This is one of my favorite topics to debate with people, and it also seems to be one that stirs up the most passion amongst testers who have an opinion. However, as with so much information in testing strategies, there is NOT ONE CORRECT ANSWER.
“Driving load without introducing think time in your test harness is a great way [the best way] [the only way] [place your phrase here] to push the system and find the breaking point and/or capacity of an application”
For this example, I was helping a customer test their application, attempting to reach a throughput of 24,000 transactions in an hour. Given the estimated speed of each transaction, they had estimated that a single user could process a single transaction in about 15 seconds. This translated to 240 transactions per user per hour without think time. Therefore they configured the test to run for one hour with 100 concurrent users. They got fairly close to reaching the goal of 24,000 and seemed pretty happy. However, I had a nagging feeling about these results, so I suggested that we modify the load test to run on User Pacing, instead of Number of Users. By switching, we were telling Visual Studio to drive load toward a pre-defined pace instead of “as fast as you can go.” I decided to set the pace to be 48 transactions/user/hour with a user load of 500. This would supposedly show the same behavior:
So naturally, we would get the same (or at least similar) results… We hit the “Execute” button, and watched over the next five minutes as the system proceeded to fall apart completely. By the time I hit the abort button, we were on pace to complete less than 5,000 transactions in an hour…. It turns out that they had a couple of components in their front end server software that built and managed their own thread pool. Every user hitting the system was spinning up 8 different threads to do work. When we switched to 500 users, the system was overloaded with blocking, deadlocks and resource starvation. We never would have caught that with only the initial testing.
For this example, we were trying to max out a WCF connection module. We wanted to measure how many users could be authenticated in a given time frame. In my mind, this was a reasonable test to try running without think time. The test created a connection, then released it. This was executed with a step load up to 5,000 users and no think time or pacing. The test was executed twice, and both times the test aborted itself just before reaching the desired load of 5,000 users. The reason was because of an "Out of memory" exception on the test agent machine. The agent was sustaining 97-100% CPU, context switching of over 100,000/sec, a Processor Queue Length averaging 137/sec and maxing at over 500/sec.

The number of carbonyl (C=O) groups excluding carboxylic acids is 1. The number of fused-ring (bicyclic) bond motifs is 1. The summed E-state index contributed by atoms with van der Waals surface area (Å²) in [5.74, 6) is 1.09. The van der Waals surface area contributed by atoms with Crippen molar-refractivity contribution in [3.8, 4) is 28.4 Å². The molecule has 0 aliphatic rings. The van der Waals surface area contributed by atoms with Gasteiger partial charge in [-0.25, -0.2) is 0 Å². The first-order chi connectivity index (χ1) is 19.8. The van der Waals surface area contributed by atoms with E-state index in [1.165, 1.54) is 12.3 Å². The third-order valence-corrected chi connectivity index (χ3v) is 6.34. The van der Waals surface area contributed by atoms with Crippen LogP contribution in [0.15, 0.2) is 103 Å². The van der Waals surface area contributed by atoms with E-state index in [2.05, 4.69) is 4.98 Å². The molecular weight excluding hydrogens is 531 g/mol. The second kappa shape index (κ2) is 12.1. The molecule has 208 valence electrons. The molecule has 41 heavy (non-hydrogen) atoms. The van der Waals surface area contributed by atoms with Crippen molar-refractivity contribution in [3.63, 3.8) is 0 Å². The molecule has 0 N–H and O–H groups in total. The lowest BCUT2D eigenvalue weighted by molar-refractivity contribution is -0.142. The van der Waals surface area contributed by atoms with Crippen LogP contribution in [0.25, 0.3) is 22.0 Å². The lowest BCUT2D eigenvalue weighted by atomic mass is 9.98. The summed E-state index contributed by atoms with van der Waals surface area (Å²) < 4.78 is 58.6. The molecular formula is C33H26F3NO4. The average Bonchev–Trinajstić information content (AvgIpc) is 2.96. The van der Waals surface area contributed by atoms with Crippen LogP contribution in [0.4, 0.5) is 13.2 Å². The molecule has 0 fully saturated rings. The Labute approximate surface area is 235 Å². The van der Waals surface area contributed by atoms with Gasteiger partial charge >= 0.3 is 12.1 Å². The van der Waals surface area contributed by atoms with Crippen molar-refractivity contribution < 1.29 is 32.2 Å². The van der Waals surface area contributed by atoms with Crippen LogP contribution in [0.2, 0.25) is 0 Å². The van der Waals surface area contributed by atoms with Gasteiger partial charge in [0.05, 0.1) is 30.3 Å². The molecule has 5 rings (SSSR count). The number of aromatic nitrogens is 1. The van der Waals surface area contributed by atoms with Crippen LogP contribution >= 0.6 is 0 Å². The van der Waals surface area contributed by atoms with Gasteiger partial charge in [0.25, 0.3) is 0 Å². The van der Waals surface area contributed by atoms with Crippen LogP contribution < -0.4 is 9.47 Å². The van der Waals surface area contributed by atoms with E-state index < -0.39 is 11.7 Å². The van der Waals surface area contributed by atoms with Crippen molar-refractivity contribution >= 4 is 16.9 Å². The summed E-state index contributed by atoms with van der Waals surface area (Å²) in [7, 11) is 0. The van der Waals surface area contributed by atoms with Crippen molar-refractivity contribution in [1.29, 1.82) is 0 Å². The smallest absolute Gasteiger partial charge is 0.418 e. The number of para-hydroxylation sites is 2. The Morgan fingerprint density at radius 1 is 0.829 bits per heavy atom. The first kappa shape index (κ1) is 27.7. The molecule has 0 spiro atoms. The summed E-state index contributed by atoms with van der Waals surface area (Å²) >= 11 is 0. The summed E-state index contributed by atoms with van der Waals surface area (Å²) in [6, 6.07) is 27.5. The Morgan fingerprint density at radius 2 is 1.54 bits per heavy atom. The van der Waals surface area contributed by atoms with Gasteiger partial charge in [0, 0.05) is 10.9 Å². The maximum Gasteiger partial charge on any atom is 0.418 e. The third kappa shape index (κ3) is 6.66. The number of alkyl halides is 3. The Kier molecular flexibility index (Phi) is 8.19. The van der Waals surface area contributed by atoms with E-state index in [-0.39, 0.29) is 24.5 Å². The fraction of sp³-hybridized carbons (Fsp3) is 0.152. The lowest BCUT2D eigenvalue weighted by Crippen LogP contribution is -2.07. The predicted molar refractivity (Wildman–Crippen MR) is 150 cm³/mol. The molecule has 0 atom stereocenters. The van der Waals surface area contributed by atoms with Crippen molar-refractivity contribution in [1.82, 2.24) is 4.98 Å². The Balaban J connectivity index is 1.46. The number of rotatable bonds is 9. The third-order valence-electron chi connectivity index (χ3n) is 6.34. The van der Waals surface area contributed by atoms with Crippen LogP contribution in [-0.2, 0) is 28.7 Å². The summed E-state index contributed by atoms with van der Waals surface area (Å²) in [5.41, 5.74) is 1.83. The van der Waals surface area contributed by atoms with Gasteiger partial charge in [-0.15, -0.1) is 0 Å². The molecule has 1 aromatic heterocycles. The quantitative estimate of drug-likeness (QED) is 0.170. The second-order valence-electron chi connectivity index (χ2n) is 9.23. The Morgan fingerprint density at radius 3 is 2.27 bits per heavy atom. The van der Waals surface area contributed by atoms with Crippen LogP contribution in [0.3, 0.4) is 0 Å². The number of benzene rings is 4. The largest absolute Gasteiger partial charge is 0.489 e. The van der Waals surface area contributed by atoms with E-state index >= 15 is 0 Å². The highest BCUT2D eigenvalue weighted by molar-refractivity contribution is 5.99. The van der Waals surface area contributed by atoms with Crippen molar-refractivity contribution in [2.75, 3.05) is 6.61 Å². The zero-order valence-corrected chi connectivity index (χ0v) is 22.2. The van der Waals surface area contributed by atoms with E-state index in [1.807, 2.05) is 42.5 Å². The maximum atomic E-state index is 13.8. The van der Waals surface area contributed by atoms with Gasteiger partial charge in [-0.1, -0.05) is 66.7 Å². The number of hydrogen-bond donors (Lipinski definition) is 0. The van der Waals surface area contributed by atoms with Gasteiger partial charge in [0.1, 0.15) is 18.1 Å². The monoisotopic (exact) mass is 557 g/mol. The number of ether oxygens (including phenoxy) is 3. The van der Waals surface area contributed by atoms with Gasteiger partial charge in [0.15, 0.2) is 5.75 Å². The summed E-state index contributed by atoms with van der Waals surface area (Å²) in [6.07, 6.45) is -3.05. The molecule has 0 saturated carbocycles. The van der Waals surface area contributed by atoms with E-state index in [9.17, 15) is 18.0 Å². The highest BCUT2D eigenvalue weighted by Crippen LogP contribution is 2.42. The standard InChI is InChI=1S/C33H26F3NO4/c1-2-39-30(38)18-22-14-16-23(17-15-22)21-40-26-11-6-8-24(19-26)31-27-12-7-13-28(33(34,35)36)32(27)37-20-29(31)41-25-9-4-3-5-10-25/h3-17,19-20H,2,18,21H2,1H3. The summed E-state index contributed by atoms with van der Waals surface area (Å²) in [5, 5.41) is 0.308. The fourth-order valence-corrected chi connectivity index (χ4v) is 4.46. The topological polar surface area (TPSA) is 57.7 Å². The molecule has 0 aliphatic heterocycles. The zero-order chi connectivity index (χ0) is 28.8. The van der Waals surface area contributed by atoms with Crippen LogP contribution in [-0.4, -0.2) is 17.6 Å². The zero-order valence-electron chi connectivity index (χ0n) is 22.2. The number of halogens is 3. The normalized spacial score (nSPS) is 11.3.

This extra work was brought about on the agent because the test being executed was a very short and fast test (the average total test time was 0.006 seconds). The agent machine had to do more work per test than the system being tested. Therefore, the agent machine would never be able to keep up. We added a one second pacing time to the load test, and immediately the test rig started behaving better. We went down to an average Context Switching rate of 8,000/sec and an average Processor Queue Length of 0 with a max of 4. Our CPU dropped to around 85% on the agent. We added 4 more agents and were able to drive a sustained load of over 4,800 tests/sec with 5,000 users.
When trying to test the capability of a certain part of a system, people often build and execute load tests with no think time in the tests and drive the load "as fast as they can." This approach does have value in certain instances, such as Red Zone, Green Zone testing of SharePoint Servers (http://technet.microsoft.com/en-us/library/ff758657.aspx) or testing failure points on systems where you wish to find or reproduce blocking/race conditions. However, when doing this type of testing, you need to be aware of how the results can be used, how the profile can hide potential issue in the Application being tested, and what effect the test has on the rig providing the load.